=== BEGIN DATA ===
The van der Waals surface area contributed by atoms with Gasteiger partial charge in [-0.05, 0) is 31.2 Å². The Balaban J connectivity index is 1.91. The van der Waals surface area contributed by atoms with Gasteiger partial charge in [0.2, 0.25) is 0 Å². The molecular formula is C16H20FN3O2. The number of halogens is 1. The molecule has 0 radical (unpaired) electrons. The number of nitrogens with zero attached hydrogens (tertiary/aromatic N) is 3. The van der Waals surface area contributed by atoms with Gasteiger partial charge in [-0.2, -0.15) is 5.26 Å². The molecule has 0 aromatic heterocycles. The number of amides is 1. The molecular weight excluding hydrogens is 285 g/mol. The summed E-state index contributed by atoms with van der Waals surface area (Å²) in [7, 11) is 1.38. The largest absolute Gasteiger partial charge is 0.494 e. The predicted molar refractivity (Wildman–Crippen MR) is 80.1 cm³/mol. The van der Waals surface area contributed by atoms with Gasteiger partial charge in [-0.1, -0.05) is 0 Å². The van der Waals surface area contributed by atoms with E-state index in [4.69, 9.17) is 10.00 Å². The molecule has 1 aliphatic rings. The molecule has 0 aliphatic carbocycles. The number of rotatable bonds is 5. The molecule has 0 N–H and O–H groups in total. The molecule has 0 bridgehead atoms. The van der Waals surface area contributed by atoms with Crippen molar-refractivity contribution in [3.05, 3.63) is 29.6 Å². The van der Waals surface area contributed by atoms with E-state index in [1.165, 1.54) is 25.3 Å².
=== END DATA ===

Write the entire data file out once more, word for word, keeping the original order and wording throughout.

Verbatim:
The van der Waals surface area contributed by atoms with Gasteiger partial charge in [-0.05, 0) is 31.2 Å². The Balaban J connectivity index is 1.91. The van der Waals surface area contributed by atoms with Gasteiger partial charge in [0.2, 0.25) is 0 Å². The molecular formula is C16H20FN3O2. The number of halogens is 1. The molecule has 0 radical (unpaired) electrons. The number of nitrogens with zero attached hydrogens (tertiary/aromatic N) is 3. The van der Waals surface area contributed by atoms with Gasteiger partial charge in [-0.2, -0.15) is 5.26 Å². The molecule has 0 aromatic heterocycles. The number of amides is 1. The molecular weight excluding hydrogens is 285 g/mol. The summed E-state index contributed by atoms with van der Waals surface area (Å²) in [7, 11) is 1.38. The largest absolute Gasteiger partial charge is 0.494 e. The predicted molar refractivity (Wildman–Crippen MR) is 80.1 cm³/mol. The van der Waals surface area contributed by atoms with Gasteiger partial charge in [-0.1, -0.05) is 0 Å². The van der Waals surface area contributed by atoms with E-state index in [4.69, 9.17) is 10.00 Å². The molecule has 1 aliphatic rings. The molecule has 0 aliphatic carbocycles. The number of rotatable bonds is 5. The molecule has 0 N–H and O–H groups in total. The molecule has 0 bridgehead atoms. The van der Waals surface area contributed by atoms with Crippen molar-refractivity contribution in [3.05, 3.63) is 29.6 Å². The van der Waals surface area contributed by atoms with E-state index in [1.165, 1.54) is 25.3 Å².